Lately, epic rides seem more of a distant motivation, rather than the present type of riding I aim for. Just give me some quality tracks, lack of people and fantastic scenery, and I’ll be happy. The ride could take on many facets: climbing techy singletrack, snowbiking, or even road riding. But, it would certainly exclude medium-well traveled gravel roads, monotone forests, and mud.
I also wanted to take a peak at the fall colors and stay relatively nearby my car in case I had to cut the ride a bit short. The Teanaway has lot going for it, but it also has a really dusty gravel road section. The clever thing would have been to ride it down to spend as little time as possible on it, but I wanted to ride the Iron Peak trail UP, as last year’s ride down was pretty bumpy and annoying.
Just as I was to get on the Iron Peak trail, a couple equestrians were also saddling up. Do I sneak past, or try myself at staying behind them the entire time? As I slowly walked up, one rider yelled out “The horses are fine with bikes.” – with a smile on his face. Huh? Turns out these were the most friendly horses, riders, and dogs I’ve met in a very long time. We traded places a couple times riding up (and then down the other side).
The weather forecast wasn’t spectacular, but the cool and overcast conditions probably helped me ride a bit more than I would have on a hot sunny day. I was still sweating profusely, wearing next to nothing. It sure was nice to be out here.
At the top, a cold wind was blowing and after a quick chat with the equestrians about their planned route, I had to excuse myself and hide behind some bushes to get out of the wind. Nothing beats dry clothes to change into – and a wind jacket and a hat.
There are a few larches turning color in the picture above – but it certainly wasn’t the color show I was hoping for. A bit farther down, some blueberry bushes were brightening up the trail, however.
The sun started to come out and in a wind-protected spot in the valley, I downed some turkey jerky and bagels. They tasted good, but the jerky seemed to shut down my stomach for the next few hours as I slowly ran out of energy.
As I was descending the rocky portions of the Beverly trail, visions of 27.5+ tires and rear-suspension were being mulled-over in my head. How would a Trek Stache ride? Or a Salsa Spearfish? Or a Pivot Switchblade? And how would I like hauling these up the next hike-a-bike section? Compromises and decisions to be made in a few months.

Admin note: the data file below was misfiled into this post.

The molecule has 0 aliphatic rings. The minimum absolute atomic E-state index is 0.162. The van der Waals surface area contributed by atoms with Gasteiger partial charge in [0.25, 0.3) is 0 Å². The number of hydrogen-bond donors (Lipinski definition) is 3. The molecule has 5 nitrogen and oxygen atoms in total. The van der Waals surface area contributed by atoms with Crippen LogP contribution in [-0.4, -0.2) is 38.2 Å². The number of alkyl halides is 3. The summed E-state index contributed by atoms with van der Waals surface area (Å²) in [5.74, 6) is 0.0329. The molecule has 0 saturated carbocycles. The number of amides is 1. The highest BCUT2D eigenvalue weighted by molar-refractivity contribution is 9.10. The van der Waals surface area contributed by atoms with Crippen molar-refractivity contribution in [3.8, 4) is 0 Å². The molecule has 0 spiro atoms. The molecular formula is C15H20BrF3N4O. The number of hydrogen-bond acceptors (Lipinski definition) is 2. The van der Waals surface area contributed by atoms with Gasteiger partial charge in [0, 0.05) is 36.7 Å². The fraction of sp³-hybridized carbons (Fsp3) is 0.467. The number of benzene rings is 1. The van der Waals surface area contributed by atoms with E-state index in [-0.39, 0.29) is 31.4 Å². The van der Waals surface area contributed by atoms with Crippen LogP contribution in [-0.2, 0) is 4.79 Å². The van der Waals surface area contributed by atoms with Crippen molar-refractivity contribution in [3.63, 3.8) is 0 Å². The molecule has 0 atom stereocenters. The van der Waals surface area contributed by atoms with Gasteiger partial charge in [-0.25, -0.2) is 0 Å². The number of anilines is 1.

For now, I was going down this:
and came from hither:
Nothing ever looks steep or rocky, in photos.
The Bean Creek trail was both, but not before stunning my eyes with heaps of red-berry bushes. If I only knew what that were!
I knew the Bean Creek trail was steep, and didn’t expect to ride much. Turns out that was correct. I may have ridden about 100 feet the entire way. But, it was a pleasant hike, and I am fine with that.
A little higher, and I see a second peak looming from behind the first golden-colored ridge. What could it be?
There is the big peak again – on the right. And larches on the left are lit up by the low sun.
From the top of Earl Peak, there is no doubt that this is Mount Stuart.
I studied that view for a while, after finding a spot out of earshot from three brutes. From my perch, it went down steeply on the right, revealing quite a color show!
The trail into the above valley goes along the backside of the ridge on the right. After some pushing that up a small pass, the trail down from the pass to Stafford Creek trail was eminently rideable, and a creek served to fill up my water on the way. Delicious.
It was quite the color show on Stafford Creek. Yup, this is what I came for!
Unfortunately, riding the gravel rode back up the North Fork Teanaway was precisely not what I had come for – but 90% of the drivers were quite reasonable, which also means that 10% were not 😦